Tanya Plibersek says a damning national environmental report card received by the former Coalition government last year but not released, tells an “alarming story” of decline, native species extinction and cultural heritage loss.
In one of her first interviews as the new federal environment and water minister, Plibersek said the state of the environment report – a five-yearly official scientific assessment – would be released when she gave a National Press Club address on 19 July. It would help inform changes Labor planned to strengthen the country’s widely criticised national environment laws, she said.
The previous environment minister, Sussan Ley, received the state of the environment report last December and ignored calls to release it before the election. Plibersek said she believed Ley had not released it “because it would have confirmed in people’s minds what so many environment groups and others have been saying – that the state of the environment is getting worse, that rates of species extinction have accelerated”.
“[It] tells a very alarming story about environmental decline in Australia, and about lost cultural heritage, including shocking events like the Juukan Gorge destruction,” she said. “It tells a damning story of neglect by the previous government, and we’ve got a lot of work to do to fix that up.”
Plibersek’s move from the health portfolio to environment and water was a surprise when Anthony Albanese announced his cabinet three weeks ago. She said her first priority would be keeping election commitments made by former shadow environment minister Terri Butler, who lost her seat at the election. They included support for the Great Barrier Reef, improving urban river health, boosting recycling and addressing challenges with the Murray-Darling Basin Plan.
Plibersek also said that:
Plibersek said she was “very worried about native species extinction” – several reports have found Australia is a global leader in losing mammal species – but changes to the Environment Protection and Biodiversity Conservation (EPBC) Act and designing a promised independent environment protection agency would take time.
She would formally respond to a review of the EPBC Act, completed in the previous term of parliament by former consumer watchdog chief Graeme Samuel, after speaking with Samuel and consulting with environment, business and First Nations groups and state, territory and local governments.
Samuel found the environment was in unsustainable decline, the EPBC Act was failing and made 38 recommendations to address it. Plibersek said the review was “huge and thoughtful” and she wanted to do it “proper justice”.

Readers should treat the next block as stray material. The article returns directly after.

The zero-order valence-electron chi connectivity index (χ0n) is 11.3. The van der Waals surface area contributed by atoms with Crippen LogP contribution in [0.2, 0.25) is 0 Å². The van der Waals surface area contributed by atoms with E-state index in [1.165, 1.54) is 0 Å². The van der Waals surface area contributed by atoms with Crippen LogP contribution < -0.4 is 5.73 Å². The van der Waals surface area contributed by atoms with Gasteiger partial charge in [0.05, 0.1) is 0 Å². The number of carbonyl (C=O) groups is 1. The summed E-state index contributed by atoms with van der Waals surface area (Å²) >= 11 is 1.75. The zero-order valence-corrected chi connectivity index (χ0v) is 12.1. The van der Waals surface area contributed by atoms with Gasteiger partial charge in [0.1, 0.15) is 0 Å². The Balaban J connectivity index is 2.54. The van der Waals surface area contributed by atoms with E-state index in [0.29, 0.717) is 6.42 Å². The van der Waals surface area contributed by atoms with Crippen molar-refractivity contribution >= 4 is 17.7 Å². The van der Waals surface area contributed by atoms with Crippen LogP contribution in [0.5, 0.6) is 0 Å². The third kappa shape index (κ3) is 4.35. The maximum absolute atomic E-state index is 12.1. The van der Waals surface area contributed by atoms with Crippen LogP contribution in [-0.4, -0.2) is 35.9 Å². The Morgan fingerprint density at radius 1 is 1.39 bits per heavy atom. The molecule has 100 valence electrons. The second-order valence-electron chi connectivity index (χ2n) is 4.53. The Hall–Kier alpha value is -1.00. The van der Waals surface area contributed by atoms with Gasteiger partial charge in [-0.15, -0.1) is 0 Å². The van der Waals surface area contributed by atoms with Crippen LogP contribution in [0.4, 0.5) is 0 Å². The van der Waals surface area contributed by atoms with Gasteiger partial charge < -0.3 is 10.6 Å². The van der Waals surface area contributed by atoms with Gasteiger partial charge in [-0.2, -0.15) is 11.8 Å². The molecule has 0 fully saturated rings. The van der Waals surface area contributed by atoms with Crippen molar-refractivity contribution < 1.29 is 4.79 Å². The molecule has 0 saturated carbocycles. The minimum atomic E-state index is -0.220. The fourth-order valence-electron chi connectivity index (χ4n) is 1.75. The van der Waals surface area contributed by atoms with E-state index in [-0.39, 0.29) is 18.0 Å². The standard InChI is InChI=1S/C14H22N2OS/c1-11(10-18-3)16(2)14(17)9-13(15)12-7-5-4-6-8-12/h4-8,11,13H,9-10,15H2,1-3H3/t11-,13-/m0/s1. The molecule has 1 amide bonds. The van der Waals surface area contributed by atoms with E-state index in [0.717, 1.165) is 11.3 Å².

“I’m not going to rush this or make it up,” she said. “This is a really important part of setting the standards that we want to see in environmental protection and management for decades to come and making sure that we do it in a way that doesn’t set up this false dichotomy between protecting the environment and having jobs, progress and development.”
She said whatever resulted needed to “do a better job at protecting the environment” and “give faster, cheaper decisions for business”. “At the moment, we’ve got an EPBC Act, that’s not really doing either,” she said “It’s very kind of process focused, rather being outcomes focused. So we need to have a clearer idea of what we’re trying to achieve with environmental protection.”
Guardian Australia recently revealed that Ley, in one of her final acts as minister, scrapped 176 recovery plans for threatened species and ecosystems.
Asked if she would reinstate the plans, Plibersek said: “We absolutely need to take strong action on threatened species extinction more generally, and if recovery plans are the best way to do that then we’ll do recovery plans, but there are other approaches that we need to include as well.
“Sometimes just taking a single species approach is not as effective as we’re looking at ecological communities, and so I’ll be working with the Threatened Species Scientific Committee to examine the best and most appropriate way of dealing with threatened species recovery.”
Plibersek said the government had committed nearly a quarter of a billion dollars over the next four years to help address threatened species recovery. Scientists and environment groups have estimated it could cost between $1.5bn and $2bn a year to help endangered wildlife recover.
As environment minister, Plibersek will be responsible for deciding whether to allow major fossil fuel developments that require assessment under the EPBC Act. It is a contentious issue given Labor’s climate commitments, and the Greens campaign for a ban on new coal and gas projects.
The new minister said she would make decisions according to the law and “the evidence before me”.
“I’ll discharge my duty as a minister to make a decision that is in line with the laws as they exist,” she said. “We will always as the Labor party make decisions in the best interests of the nation. That does mean better protection for the environment, but it also means making sure that we’ve got jobs and a strong economy. These two things need to work together for the benefit of all Australians.”